Smith: Door isn't closed on Royce White

MINNEAPOLIS (AP) — Even though Royce White proved to be a rather significant distraction in his short time on campus, Minnesota coach Tubby Smith said he would "never say never" when asked if the prized recruit who never played a game could one day return to the Golden Gophers.

White left school on Wednesday after a series of legal entanglements kept him off the court during his freshman season.

The saga has been one of several off-the-court distractions for the struggling Gophers (13-8, 4-5 Big Ten), who have lost four of their last five games. But Smith wasn't ready to turn his back on White just yet.

"He did everything we asked him to do," Smith said Friday, referring to White's work in the classroom and at practice. "He just has to get other areas in his life together and you never close the door on anyone. That's just the way life is. We wish him the best in trying to get his life together, and if it is a situation where he could return, I'd be willing to talk to him about it."

White was suspended last fall after an incident at the Mall of America, later pleading guilty to theft and disorderly conduct. On Monday, he was charged with trespassing in connection to an alleged theft of a laptop computer from a university dorm.

Frustrated by the legal process, White told reporters earlier this week that he no longer feels safe on campus and expressed his displeasure for the university police force that investigated the alleged theft.

His departure means he won't suit up this season, and possibly ever, for his home-state school. He won Minnesota's Mr. Basketball award as a senior last year at Hopkins High School in suburban Minneapolis and was a much hyped recruit when he stepped on campus.

But the legal troubles soon followed, and the Gophers sorely miss his combination of size and athleticism. The remaining Gophers have been left to answer questions about White's transgressions during a season that has quickly spiraled downward after a promising start.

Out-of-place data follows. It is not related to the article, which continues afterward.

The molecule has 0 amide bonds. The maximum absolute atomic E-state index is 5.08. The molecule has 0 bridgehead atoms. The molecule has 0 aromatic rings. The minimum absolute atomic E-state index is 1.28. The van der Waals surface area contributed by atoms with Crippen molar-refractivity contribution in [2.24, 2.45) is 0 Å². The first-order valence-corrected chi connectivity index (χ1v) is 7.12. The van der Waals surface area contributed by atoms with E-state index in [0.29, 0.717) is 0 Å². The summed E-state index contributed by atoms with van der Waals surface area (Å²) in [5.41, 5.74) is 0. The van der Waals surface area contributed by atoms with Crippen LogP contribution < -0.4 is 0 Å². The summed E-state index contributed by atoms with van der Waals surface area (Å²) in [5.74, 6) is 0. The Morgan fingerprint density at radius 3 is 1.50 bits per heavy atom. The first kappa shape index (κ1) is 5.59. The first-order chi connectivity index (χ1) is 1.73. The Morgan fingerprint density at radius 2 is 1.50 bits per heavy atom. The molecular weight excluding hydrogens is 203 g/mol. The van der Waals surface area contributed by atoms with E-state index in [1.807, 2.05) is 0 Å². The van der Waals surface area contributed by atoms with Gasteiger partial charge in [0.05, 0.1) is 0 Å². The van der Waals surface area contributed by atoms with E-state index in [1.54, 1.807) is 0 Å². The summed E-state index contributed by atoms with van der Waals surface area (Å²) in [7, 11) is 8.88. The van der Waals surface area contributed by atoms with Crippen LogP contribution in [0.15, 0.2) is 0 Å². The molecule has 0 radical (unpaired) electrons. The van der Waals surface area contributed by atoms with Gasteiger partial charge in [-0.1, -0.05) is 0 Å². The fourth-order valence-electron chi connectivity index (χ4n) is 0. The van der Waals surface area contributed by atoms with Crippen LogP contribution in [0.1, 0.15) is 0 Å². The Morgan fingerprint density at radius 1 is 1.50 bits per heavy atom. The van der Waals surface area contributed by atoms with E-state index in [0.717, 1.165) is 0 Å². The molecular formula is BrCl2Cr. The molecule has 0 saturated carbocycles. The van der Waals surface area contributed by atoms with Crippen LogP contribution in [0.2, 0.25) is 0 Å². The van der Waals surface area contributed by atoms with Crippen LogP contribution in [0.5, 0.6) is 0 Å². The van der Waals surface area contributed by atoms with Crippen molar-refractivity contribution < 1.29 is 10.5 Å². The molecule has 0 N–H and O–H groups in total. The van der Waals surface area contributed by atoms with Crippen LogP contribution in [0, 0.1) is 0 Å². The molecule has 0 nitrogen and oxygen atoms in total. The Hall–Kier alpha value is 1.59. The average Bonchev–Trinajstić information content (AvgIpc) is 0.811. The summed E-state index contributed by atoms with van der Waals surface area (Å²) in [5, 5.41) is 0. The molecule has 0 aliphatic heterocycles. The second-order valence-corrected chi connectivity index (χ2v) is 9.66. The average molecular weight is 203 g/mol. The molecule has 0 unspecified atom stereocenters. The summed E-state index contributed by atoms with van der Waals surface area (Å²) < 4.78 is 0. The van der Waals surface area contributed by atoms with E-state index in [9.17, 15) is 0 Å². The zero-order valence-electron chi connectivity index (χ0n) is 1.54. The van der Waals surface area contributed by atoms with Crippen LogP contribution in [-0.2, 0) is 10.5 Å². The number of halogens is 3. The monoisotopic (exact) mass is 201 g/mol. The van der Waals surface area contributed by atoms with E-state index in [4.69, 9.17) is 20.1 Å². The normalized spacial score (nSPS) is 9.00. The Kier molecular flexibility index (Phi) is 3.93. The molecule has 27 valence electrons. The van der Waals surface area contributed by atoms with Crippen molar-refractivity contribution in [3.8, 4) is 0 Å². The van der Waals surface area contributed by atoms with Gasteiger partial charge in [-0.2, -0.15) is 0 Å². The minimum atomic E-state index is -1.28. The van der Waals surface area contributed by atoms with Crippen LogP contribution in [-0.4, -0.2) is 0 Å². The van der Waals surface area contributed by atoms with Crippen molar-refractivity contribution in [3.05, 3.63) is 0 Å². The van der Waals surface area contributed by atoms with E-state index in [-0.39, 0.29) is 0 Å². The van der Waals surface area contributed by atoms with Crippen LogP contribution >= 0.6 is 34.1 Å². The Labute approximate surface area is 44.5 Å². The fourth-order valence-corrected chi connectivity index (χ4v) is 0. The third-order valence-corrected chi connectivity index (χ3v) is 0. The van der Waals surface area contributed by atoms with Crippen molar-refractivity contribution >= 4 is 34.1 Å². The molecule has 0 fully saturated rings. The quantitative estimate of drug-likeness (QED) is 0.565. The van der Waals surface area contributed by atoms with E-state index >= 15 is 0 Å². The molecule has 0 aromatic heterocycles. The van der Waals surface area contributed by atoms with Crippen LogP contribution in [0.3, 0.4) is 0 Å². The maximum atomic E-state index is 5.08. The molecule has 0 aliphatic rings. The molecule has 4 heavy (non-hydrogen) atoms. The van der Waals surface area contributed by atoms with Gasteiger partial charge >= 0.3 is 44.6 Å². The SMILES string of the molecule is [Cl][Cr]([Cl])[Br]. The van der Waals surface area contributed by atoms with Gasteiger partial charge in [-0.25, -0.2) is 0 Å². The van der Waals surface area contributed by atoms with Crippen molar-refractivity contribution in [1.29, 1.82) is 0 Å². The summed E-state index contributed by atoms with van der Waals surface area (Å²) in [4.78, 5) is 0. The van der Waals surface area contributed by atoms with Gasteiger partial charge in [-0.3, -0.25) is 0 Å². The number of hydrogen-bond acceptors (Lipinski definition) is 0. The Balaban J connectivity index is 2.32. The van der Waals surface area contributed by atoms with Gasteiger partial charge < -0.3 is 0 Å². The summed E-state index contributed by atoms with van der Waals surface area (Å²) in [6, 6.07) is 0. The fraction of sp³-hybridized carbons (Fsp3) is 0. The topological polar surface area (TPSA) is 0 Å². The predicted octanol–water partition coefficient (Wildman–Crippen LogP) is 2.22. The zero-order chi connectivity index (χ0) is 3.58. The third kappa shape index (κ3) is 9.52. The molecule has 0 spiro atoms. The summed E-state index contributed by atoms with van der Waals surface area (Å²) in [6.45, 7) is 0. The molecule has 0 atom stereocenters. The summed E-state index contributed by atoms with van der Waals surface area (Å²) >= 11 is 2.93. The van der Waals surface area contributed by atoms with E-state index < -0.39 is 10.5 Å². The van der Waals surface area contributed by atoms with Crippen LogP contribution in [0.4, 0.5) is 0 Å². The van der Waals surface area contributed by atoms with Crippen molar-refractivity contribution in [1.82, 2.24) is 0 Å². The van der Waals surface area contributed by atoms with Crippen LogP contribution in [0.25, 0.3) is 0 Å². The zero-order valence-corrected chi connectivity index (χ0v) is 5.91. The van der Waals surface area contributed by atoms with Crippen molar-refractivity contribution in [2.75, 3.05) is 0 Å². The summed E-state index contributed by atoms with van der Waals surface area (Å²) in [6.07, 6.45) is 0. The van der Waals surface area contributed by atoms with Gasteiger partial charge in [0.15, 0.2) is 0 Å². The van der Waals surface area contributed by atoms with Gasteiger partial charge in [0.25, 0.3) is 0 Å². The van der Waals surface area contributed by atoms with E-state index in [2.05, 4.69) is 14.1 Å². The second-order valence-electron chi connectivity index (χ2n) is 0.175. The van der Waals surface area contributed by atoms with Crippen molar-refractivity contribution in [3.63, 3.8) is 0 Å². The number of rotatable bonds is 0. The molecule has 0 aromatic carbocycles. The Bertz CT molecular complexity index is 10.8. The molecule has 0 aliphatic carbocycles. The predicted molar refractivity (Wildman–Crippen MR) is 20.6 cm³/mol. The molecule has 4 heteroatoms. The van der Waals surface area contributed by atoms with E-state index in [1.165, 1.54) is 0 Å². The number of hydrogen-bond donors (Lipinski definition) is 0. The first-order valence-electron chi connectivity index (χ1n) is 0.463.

"The team hasn't focused on that situation much," senior co-captain Damian Johnson said. "He hasn't played with us most of the year. I feel bad for Royce. He was a friend of mine. He was a good guy. But it was a situation we didn't let bother us throughout the year."

The Gophers have also lost starting point guard Al Nolen to academic suspension for the remainder of the season. Trevor Mbakwe, a junior college transfer, has not played all season while an assault case in Miami drags on.

Smith didn't think the issues provided much of a distraction for his players. The coach just knows they miss the players on the court.

"They like and care a lot about all those guys and they are a part of the family," Smith said. "It hurts on the court because you've got a guy like Al who sets the tone for us, leading the league in deflections, second in steals. ... I'm sure in their mindset, they're hurt and they feel for the guys.

"Whether it's a distraction, it can't help but be to some extent. But they're kids. They move on."

They have to move on quickly if they hope to play themselves back into NCAA tournament bid contention. The Gophers are coming off an 85-63 blowout loss at Ohio State last weekend and play at Penn State (8-14, 0-10) on Saturday. A loss to the reeling Nittany Lions would likely doom their chances for an at-large bid.

"That outing against Ohio State was one of the worst games in the three years that I've been here," guard Blake Hoffarber said. "We have to start from scratch and go on a winning streak here."

Now that the White situation is behind them, the Gophers are focusing on the task at hand, which won't be easy.

"I'm just trying to make sure that guys don't think the season is over because of what's been going on," Johnson said. "Wisconsin started off Big Ten play 3-6 last year and finished off strong and ended up getting an NCAA berth. Guys just have to realize it's how you finish."